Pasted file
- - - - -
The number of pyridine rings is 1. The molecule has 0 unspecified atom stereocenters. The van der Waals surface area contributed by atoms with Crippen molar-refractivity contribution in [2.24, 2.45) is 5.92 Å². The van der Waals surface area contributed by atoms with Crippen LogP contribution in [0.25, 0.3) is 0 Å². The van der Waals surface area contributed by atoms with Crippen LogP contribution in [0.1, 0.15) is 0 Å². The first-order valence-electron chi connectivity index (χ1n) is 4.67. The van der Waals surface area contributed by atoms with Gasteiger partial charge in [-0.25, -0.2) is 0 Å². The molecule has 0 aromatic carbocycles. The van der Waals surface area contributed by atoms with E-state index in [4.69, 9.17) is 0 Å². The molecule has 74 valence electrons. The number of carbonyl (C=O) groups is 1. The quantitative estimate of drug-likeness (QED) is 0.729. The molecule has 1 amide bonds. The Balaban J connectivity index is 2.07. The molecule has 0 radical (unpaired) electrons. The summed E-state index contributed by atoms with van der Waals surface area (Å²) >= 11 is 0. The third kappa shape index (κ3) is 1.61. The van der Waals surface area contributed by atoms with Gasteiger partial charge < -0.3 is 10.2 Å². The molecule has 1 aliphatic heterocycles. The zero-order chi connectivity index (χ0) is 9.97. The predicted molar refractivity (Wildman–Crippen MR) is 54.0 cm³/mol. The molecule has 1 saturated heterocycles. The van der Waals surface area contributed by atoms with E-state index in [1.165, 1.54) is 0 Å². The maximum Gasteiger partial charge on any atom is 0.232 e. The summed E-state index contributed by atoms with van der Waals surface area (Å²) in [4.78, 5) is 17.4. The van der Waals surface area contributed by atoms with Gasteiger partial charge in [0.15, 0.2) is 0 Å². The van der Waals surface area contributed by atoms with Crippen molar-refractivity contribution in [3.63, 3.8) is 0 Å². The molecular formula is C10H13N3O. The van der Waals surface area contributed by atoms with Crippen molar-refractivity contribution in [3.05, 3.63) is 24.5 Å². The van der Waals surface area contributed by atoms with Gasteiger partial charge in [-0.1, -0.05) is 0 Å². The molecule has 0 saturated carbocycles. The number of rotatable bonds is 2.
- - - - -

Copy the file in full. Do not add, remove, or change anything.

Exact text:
The number of pyridine rings is 1. The molecule has 0 unspecified atom stereocenters. The van der Waals surface area contributed by atoms with Crippen molar-refractivity contribution in [2.24, 2.45) is 5.92 Å². The van der Waals surface area contributed by atoms with Crippen LogP contribution in [0.25, 0.3) is 0 Å². The van der Waals surface area contributed by atoms with Crippen LogP contribution in [0.1, 0.15) is 0 Å². The first-order valence-electron chi connectivity index (χ1n) is 4.67. The van der Waals surface area contributed by atoms with Gasteiger partial charge in [-0.25, -0.2) is 0 Å². The molecule has 0 aromatic carbocycles. The van der Waals surface area contributed by atoms with E-state index in [4.69, 9.17) is 0 Å². The molecule has 74 valence electrons. The number of carbonyl (C=O) groups is 1. The quantitative estimate of drug-likeness (QED) is 0.729. The molecule has 1 amide bonds. The Balaban J connectivity index is 2.07. The molecule has 0 radical (unpaired) electrons. The summed E-state index contributed by atoms with van der Waals surface area (Å²) >= 11 is 0. The third kappa shape index (κ3) is 1.61. The van der Waals surface area contributed by atoms with Gasteiger partial charge < -0.3 is 10.2 Å². The molecule has 1 aliphatic heterocycles. The zero-order chi connectivity index (χ0) is 9.97. The predicted molar refractivity (Wildman–Crippen MR) is 54.0 cm³/mol. The molecule has 1 saturated heterocycles. The van der Waals surface area contributed by atoms with E-state index in [1.165, 1.54) is 0 Å². The maximum Gasteiger partial charge on any atom is 0.232 e. The summed E-state index contributed by atoms with van der Waals surface area (Å²) in [4.78, 5) is 17.4. The van der Waals surface area contributed by atoms with Gasteiger partial charge in [0.15, 0.2) is 0 Å². The van der Waals surface area contributed by atoms with Crippen molar-refractivity contribution in [3.63, 3.8) is 0 Å². The molecular formula is C10H13N3O. The van der Waals surface area contributed by atoms with Crippen molar-refractivity contribution in [3.05, 3.63) is 24.5 Å². The van der Waals surface area contributed by atoms with Gasteiger partial charge in [-0.1, -0.05) is 0 Å². The molecule has 0 saturated carbocycles. The number of rotatable bonds is 2.